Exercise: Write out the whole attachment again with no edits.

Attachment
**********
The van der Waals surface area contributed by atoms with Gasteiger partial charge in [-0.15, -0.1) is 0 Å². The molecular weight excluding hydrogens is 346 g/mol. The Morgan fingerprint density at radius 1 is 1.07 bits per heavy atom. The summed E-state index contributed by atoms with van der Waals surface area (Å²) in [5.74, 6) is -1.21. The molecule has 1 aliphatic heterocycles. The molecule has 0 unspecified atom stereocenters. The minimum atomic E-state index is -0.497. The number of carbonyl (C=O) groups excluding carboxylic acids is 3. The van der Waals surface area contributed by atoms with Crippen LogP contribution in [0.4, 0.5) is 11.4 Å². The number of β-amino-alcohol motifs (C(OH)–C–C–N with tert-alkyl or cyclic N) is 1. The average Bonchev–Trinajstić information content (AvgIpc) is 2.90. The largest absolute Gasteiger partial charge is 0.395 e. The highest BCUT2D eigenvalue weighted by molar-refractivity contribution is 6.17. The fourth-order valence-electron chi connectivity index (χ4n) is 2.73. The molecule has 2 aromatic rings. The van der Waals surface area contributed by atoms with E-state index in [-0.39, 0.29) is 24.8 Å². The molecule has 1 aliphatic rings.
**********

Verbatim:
The van der Waals surface area contributed by atoms with Gasteiger partial charge in [-0.15, -0.1) is 0 Å². The molecular weight excluding hydrogens is 346 g/mol. The Morgan fingerprint density at radius 1 is 1.07 bits per heavy atom. The summed E-state index contributed by atoms with van der Waals surface area (Å²) in [5.74, 6) is -1.21. The molecule has 1 aliphatic heterocycles. The molecule has 0 unspecified atom stereocenters. The minimum atomic E-state index is -0.497. The number of carbonyl (C=O) groups excluding carboxylic acids is 3. The van der Waals surface area contributed by atoms with Crippen LogP contribution in [0.4, 0.5) is 11.4 Å². The number of β-amino-alcohol motifs (C(OH)–C–C–N with tert-alkyl or cyclic N) is 1. The average Bonchev–Trinajstić information content (AvgIpc) is 2.90. The largest absolute Gasteiger partial charge is 0.395 e. The highest BCUT2D eigenvalue weighted by molar-refractivity contribution is 6.17. The fourth-order valence-electron chi connectivity index (χ4n) is 2.73. The molecule has 2 aromatic rings. The van der Waals surface area contributed by atoms with E-state index in [-0.39, 0.29) is 24.8 Å². The molecule has 1 aliphatic rings.